Power of the Primes Wreck-Gar Gallery and Review!
Collecting and saving in the Allspark Studios today is the leader of the Junkion race, Wreck-Gar! Will he kill the Grand Poobah? Will he eliminate the toughest stains? Will he find a forced way to slip in the Universal Greeting? Tune in after the break and find out! Operators are standing by!
As a weird kid from the 80’s, I really connected with Wreck-Gar. He said random out of the blue things that people did not always understand, and while my material was beyond just TV talk, I felt like there was finally a Transformer that was quirky like me. Beyond the strangeness, there was a wild side in Wreck-Gar’s behavior that young me wished he could emulate, especially after watching his first scenes in the movie, as the Junkions rode each other to encounter their newly found Cybertronian brethren. Wreck-Gar was powerful, strangely enigmatic, and the leader of a group of people that did not really fit in anywhere…and that was where I was in 1986. Of course, Wreck-Gar was OK with it, and eventually, so was I.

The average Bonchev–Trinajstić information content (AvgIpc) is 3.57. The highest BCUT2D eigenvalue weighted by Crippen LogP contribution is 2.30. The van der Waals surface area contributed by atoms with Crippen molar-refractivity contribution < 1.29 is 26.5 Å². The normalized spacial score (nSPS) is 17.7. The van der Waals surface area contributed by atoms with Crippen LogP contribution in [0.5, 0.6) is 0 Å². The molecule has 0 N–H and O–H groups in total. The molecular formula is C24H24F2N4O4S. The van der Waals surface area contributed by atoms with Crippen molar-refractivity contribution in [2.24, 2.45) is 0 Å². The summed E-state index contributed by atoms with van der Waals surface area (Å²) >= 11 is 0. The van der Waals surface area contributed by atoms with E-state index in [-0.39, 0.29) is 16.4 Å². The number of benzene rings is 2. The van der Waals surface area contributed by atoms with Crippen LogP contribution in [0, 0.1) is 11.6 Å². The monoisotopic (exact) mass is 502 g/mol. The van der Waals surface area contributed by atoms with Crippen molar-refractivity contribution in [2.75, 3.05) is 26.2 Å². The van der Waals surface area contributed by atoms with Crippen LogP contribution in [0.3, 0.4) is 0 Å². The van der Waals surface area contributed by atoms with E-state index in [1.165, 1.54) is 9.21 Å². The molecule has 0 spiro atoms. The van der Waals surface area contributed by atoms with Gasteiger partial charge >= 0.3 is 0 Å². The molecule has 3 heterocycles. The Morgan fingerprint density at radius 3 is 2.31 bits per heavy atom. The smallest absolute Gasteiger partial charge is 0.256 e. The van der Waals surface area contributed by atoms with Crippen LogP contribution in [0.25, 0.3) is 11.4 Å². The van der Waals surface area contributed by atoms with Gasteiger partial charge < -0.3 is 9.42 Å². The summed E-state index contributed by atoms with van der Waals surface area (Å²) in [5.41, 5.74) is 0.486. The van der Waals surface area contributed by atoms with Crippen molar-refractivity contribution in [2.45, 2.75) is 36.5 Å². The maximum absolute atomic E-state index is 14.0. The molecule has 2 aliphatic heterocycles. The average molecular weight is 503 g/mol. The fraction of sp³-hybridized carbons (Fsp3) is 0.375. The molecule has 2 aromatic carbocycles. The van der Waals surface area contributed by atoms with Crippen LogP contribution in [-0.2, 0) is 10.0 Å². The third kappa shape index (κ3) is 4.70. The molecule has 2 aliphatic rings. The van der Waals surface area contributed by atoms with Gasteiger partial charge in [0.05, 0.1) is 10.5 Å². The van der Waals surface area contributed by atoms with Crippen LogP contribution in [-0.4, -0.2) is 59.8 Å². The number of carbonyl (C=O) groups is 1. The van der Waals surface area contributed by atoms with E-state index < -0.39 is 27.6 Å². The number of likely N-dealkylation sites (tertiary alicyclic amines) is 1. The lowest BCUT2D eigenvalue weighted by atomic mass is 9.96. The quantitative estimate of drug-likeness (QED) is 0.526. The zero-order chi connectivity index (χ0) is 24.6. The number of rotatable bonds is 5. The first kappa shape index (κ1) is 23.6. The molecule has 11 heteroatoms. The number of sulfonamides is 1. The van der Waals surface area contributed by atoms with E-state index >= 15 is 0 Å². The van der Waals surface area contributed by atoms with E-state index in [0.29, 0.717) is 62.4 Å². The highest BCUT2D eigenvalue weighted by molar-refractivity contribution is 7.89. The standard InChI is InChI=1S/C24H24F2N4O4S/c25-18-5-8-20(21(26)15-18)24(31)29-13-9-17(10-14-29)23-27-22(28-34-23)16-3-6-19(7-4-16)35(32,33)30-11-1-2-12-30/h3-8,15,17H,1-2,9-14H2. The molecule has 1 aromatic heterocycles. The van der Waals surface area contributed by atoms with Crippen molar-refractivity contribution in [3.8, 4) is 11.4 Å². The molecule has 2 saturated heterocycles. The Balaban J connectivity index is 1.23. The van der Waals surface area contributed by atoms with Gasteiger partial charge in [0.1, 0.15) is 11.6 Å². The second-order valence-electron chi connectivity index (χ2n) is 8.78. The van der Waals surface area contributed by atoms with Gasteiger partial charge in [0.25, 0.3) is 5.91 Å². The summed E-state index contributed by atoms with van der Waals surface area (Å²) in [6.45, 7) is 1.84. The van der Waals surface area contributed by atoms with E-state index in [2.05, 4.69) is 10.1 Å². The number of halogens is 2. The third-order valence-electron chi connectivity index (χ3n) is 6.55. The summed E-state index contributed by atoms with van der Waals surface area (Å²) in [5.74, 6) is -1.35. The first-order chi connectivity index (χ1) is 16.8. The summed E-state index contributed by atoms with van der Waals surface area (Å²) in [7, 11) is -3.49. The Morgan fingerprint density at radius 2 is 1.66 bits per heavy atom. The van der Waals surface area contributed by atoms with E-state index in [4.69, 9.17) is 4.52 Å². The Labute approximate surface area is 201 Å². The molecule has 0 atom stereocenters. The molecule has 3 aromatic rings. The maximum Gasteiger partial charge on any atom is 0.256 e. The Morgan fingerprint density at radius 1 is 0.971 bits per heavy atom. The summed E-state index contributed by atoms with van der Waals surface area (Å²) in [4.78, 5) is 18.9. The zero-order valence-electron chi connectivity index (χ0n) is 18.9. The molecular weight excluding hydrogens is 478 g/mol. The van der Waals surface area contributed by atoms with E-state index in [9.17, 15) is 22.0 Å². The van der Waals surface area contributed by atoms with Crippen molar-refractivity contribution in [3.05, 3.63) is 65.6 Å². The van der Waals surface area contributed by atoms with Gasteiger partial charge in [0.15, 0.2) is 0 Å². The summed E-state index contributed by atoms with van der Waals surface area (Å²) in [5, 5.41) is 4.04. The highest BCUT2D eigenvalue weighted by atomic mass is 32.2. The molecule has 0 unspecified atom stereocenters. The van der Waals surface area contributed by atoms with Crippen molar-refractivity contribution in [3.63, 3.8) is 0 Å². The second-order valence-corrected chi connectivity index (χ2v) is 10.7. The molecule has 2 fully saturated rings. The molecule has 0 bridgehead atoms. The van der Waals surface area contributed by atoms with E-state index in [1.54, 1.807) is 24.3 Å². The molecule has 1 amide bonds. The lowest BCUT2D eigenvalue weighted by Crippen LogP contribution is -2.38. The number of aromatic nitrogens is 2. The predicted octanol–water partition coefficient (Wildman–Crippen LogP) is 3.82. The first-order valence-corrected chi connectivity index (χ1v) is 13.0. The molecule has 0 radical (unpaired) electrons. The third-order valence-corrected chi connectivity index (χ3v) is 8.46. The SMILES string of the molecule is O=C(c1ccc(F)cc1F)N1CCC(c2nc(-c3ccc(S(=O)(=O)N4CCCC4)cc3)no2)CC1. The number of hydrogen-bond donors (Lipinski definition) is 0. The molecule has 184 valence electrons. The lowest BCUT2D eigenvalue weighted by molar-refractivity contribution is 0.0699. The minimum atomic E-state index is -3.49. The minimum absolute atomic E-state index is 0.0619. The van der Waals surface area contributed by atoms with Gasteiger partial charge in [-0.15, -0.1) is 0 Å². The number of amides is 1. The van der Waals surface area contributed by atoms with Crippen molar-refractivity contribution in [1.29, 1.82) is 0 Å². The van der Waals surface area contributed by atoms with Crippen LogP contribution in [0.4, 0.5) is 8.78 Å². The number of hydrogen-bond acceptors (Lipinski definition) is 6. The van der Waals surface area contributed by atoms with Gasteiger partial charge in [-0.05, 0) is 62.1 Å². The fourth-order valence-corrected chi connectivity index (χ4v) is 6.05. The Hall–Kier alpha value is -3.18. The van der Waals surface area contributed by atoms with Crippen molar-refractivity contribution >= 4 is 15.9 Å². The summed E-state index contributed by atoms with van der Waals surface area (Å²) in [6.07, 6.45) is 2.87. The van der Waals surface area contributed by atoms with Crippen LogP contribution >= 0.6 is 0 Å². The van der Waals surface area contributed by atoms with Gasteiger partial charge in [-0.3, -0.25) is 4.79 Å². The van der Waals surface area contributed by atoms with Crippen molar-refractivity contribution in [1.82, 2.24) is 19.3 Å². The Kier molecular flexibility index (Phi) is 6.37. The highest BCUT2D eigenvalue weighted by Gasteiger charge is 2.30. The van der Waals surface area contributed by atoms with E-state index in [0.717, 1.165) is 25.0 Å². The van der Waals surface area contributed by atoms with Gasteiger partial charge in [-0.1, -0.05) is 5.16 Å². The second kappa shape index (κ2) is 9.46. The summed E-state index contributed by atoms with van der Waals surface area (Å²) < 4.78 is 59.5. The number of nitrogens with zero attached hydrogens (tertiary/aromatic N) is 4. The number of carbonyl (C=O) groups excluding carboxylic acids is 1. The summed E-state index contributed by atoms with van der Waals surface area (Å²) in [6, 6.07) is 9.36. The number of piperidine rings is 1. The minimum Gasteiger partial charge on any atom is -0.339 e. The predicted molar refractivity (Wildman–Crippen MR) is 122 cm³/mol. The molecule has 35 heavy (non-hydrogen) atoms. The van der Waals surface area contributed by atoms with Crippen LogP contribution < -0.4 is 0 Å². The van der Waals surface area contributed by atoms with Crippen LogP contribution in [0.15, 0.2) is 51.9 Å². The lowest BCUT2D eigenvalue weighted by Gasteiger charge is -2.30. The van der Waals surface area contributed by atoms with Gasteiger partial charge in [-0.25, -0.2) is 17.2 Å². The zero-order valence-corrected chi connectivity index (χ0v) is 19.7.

As far as I can remember, young me never even got to see the original toy in person. When I finally did, as an adult, I started to question younger Jason’s taste. Apart from the Robo-nipples™ and the color scheme, there was not much of the Wreck-Gar I knew and loved. I was so disappointed that I never ended up buying one, and he and Blurr are the only 1986 movie figures I still do not own to this day. When the Generations figure was released, I was elated. It was a great robot mode Wreck-Gar, even if the cycle mode departed greatly from his original design. I think getting even a serviceable figure of a beloved character allowed me to think I even liked to transform it, but doing this gallery and review reminded me why I bought multiples and leave some in cycle mode. I can finally admit now that I really don’t like the Generations toy that much, although various releases have given me a considerable Junkion tribe. The Walgreen’s Power of the Primes Wreck-Gar is everything I wanted in a Wreck-Gar toy.
If you have the Unite Warriors/Combiner Wars Groove/Afterburner mold, you know how great this motorcycle is. It is a solid mold, with wheels that spin nicely, that balances well on the kickstand, and that accommodates a number of Deluxe class figures as rider. The clear windshield and inset headlights are nice added details that make a fantasy vehicle feel a little more “real”. What I really love about this mold is that it throws the Wreck-Gar color scheme on and becomes a perfect update to the G1 vehicle, improving on a lackluster futuristic motorcycle. I rarely keep my figures in vehicle mode, but I will own multiples of this toy, and some will always be motorcycles.